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$20 million a prize worth working overtime for

By admin | May 28, 2010

By Richard Allen

In a recent interview with Speed’s Wendy Venturini, Speedway Motorsports, Inc. Chairman Bruton Smith indicated that the Indianapolis 500 and the Coca-Cola 600 ought to work more closely together in an attempt to help draw attention to both races.

One suggestion Smith made that would no doubt serve to garner plenty of attention was the possibility of paying any driver who could win both races, which are contested on the same day, a bonus of $20 million. Yes, that’s right, $20 million.

As Darrell Waltrip put it, “Even today that’s a lot of money.”

Who wouldn’t want to give it a shot? A number of drivers who compete in NASCAR have Indy experience. Juan Pablo Montoya and Sam Hornish are former winners of the big race. Robby Gordon, John Andretti and Tony Stewart have attempted the double duty workload. In 2001, Stewart actually completed all 1,100 miles of racing.

A number of other drivers grew up with Indy aspirations. Jeff Gordon, Ryan Newman and others at one time had hopes of winning at ‘The Brickyard’. And of course, the biggest potential attention getter of all would be Danica Patrick if she were to attempt a run at the double.

In 2005, Indy officials moved the start time of their race back to 1:00pm which makes the double almost impossible due to the travel time involved between the two events. In order for anyone to have a legitimate shot at winning both races on the same day the start times would have to be adjusted.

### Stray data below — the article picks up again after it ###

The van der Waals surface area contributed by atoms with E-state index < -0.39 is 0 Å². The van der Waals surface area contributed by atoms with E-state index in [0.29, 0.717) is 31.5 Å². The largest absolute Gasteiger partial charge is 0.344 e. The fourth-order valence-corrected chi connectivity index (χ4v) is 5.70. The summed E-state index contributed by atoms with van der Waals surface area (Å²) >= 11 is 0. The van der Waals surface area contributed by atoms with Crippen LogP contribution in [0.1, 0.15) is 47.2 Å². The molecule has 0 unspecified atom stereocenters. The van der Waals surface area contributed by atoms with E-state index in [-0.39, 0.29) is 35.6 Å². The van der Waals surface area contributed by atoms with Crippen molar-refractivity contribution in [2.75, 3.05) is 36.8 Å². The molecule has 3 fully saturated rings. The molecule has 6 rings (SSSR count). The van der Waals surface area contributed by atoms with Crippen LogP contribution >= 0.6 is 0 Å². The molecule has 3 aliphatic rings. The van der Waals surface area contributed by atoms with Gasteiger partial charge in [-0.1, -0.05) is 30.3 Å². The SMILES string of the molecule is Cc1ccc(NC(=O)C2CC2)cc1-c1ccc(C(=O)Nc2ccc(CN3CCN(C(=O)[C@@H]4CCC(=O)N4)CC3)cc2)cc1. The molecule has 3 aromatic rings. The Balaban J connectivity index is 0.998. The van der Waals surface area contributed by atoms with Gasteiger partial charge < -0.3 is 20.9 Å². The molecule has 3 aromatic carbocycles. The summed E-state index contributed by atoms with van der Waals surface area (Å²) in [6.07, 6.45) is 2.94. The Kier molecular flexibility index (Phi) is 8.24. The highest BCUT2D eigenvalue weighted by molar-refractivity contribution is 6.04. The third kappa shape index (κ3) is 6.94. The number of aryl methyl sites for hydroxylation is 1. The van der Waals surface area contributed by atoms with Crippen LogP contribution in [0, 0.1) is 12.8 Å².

The start times are just one hurdle that would have to be cleared to make this possible. But, it could prove to be a significant hurdle. Since the races are not broadcast by the same television and radio networks, there could well be trouble in getting everyone on board with an idea that might ultimately hurt their own ratings. Fox and ABC are not in the business of helping each other so it would probably take a good bit of negotiating to get both to agree to a change, especially since anyone actually pulling this off is so unlikely.

For another thing, every car that runs the Indy 500 has a Honda engine. NASCAR manufacturers Ford, Chevrolet, Dodge and especially Toyota would no doubt have issues with one of their drivers being so prominently associated with a competitor’s brand.

Also, what if a driver intent on doing both were to actually win in Indy? Again, there is the possibility of conflict. Needless to say, the victory lane time for the Indy winner would have to be significantly reduced. But, there are a number of sponsors who expect the Indy winner to have his or her picture taken wearing their hat, etc…

And lastly, any delay for rain, track repairs or any other reason in Indy would put the whole plan in jeopardy.

The offer of $20 million for any driver who could win both the Indianapolis 500 and the Coca-Cola 600 on the same day is an intriguing one. And, it certainly gives a handful of drivers 20 million reasons to consider an attempt at the daily double. Unfortunately, it looks as if there almost as many reasons why it can’t happen. With that said, I would love to see someone pull it off. It would be great for all of auto racing if it could be done.

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Richard Allen is a member of the National Motorsports Press Association. His weekly columns appear in The Mountain Press and The Knoxville Journal.

Topics: Articles |

One Response to “$20 million a prize worth working overtime for”

  1. Charles Says:
    May 28th, 2010 at 4:06 pm

    I think a better use of Brutons Smiths money would be to take the 20 million and start paying money to lead laps at his tracks and see if the racing isnt better!!!!!!